Learn how to cook pasta al dente: how long, how much water and salt you need, and the basics of cooking pasta the Italian way.
In this post, you will learn how to cook pasta al dente, properly. We will also learn how much water and salt you need to make pasta al dente, the serving sizes, the shapes and condiments matching, how to cook pasta for salads, and more.
How to cook pasta al dente
The first thing to know is that you can’t give an exact time for pasta al dente.
If you ask me how long to cook spaghetti al dente, for example, my answer will be: it depends. The producer must give you the timing because the cooking time depends on the quality of the flour it was used, and on the production technique.
what is pasta al dente
Let’s start from the beginning: the meaning of pasta al dente.
It literally translates into “to the tooth”, intending that it is pleasurable to bite. Not soggy, that’s never ok, but also a little crunchier than the regular pasta cooking time.
Depending on your taste, this means 1 to 2 minutes less than the regular cooking time, the one indicated on the package directions. Taste it two minutes before, and see if you like it, if not, wait a minute more. To be sure the pasta is cooked, take a bite and look at the center: too white? It still needs cooking.
why should pasta be cooked al dente
Italians usually cook pasta al dente because it has a better texture (it is firmer), and it is easier to digest, as it has a lower glycemic index.
Now, let’s go deeper into the art of cooking pasta properly.
how much water do you need to cook pasta al dente
To cook pasta, you need a lot of water: 1 liter (1/4 gallon or 4 cups) for each 100 gr (3.5 oz) of pasta.
pasta serving size
100 gr or 3.5 oz is what, in Italy, we consider a regular pasta serving size.
If the condiment is rich, like ragù, you usually lower it to 80 gr (2.8 oz), if you are hungry – and not on a diet – you eat up to 120 gr (4.2 oz).
how much salt to cook pasta
Pasta water must have salt: 10 gr (0.35 oz or a about 1 teaspoon) of coarse salt for every liter (4 cups) of water.
Remember this easy rule: 1 10 100 (water liters, salt grams, pasta grams).
But if the seasoning for your pasta is pretty salty already, reduce salt to 5-7 grams.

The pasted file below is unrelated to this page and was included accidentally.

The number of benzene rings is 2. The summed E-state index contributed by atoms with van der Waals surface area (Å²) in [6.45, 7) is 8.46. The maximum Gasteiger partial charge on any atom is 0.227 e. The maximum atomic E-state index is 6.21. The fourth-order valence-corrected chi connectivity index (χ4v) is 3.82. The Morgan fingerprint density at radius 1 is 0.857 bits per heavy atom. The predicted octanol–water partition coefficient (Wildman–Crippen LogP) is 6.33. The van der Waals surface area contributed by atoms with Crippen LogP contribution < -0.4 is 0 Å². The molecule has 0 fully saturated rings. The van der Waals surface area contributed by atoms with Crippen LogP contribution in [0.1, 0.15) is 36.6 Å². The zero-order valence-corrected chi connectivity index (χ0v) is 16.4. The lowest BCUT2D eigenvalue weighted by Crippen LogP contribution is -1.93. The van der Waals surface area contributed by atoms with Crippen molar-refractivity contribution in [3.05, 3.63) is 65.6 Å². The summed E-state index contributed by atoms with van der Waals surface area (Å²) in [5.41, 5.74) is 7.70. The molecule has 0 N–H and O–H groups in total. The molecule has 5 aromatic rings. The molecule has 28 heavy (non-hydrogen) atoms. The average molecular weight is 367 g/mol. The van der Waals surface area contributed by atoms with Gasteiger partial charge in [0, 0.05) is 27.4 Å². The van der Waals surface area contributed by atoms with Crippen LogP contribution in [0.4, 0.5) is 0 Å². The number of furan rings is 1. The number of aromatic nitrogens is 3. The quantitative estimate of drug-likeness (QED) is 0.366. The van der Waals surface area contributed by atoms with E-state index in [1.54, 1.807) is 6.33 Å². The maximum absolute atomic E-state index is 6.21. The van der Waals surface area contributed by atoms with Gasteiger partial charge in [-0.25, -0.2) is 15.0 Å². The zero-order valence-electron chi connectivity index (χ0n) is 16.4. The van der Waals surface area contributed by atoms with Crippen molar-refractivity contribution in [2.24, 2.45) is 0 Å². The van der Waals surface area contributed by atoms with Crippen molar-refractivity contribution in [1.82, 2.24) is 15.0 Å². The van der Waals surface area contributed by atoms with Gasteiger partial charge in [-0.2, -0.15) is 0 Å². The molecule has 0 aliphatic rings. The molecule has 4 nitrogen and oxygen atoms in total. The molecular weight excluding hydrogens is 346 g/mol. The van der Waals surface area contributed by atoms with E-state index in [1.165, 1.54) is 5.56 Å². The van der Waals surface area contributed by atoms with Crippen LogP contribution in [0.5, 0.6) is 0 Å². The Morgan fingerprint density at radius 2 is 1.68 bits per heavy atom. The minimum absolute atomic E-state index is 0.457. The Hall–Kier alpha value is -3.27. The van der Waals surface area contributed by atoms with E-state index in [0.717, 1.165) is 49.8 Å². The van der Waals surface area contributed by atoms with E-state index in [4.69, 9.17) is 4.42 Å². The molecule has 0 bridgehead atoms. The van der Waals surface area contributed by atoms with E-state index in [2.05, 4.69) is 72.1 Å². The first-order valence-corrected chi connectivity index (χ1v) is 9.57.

Usually, Italians put salt in the water only when it is boiling, cause they believe salted water takes longer to boil. There is no scientific evidence, so put salt in the water whenever you want to, but before tossing the pasta.
pasta is a main dish
Here in Italy, pasta is considered a main dish, not a side dish. Sometimes it is also the only course of a meal (“piatto unico”): if you put together grains, veggies, and proteins, your dinner is balanced, and you are more than satisfied. Think of the simple tomato spaghetti: you have grains from the pasta, veggies from the tomato sauce, and proteins when you sprinkle delicious parmesan cheese on them.
white pasta vs whole wheat and the others…
White pasta is delicious. Whole grain pasta is also very good, plus healthier. Spelt pasta is another healthy option, while kamut pasta is, in my opinion, not very tasty. Leave rice and buckwheat noodles to Asian cuisine, please.
a little pasta shapes guide
There is an infinite number of pasta sizes and shapes: each Italian region has one or more traditional shapes. They’re the result of years of culinary traditions and research of the perfect shape for local ingredients and seasonings.
As a general rule: rough and striped pasta hold back the seasoning, but they also absorb it, so if you have a dense condiment and you pair it with rough pasta, you might get a dry, heavy result. In that case, you should opt for a smooth pasta shape.
long or short?
The choice between long or short pasta depends mostly on personal taste and traditional recipes. Truth is Italians often end up using whatever pasta they have in the pantry.
- buttery or meat condiments should be paired with short pasta;
- oily, fishy, or veggie condiments should be paired with long pasta.
an Italian travel, recipe, and culture magazine
Subscribe to my weekly newsletter and get a
of the mag!
one pot pasta
One-pot pasta is a nontraditional, modern way to cook pasta. You put pasta, water, salt, oil, and a condiment of your choice in the pot or a pan and cook pasta without draining it.
Note that a pan is better than a pot. The difficult part is deciding the quantity of water to add: I usually start with two times the pasta weight in water and then progressively add more (hot water) – to be sure I don’t overcook it.
The result is a very creamy pasta dish: when you drain water, you also discard the starches released by the grains, here instead, they are absorbed by the condiment.
how to cook pasta for salads
If you are making pasta for a pasta salad, then cook it 2 minutes less than package directions, drain it and immediately rinse it under cold water, to stop the cooking process, and avoid sogginess.
Now that you know everything about how to cook pasta, go turn on the heat and enjoy a delicious Italian meal!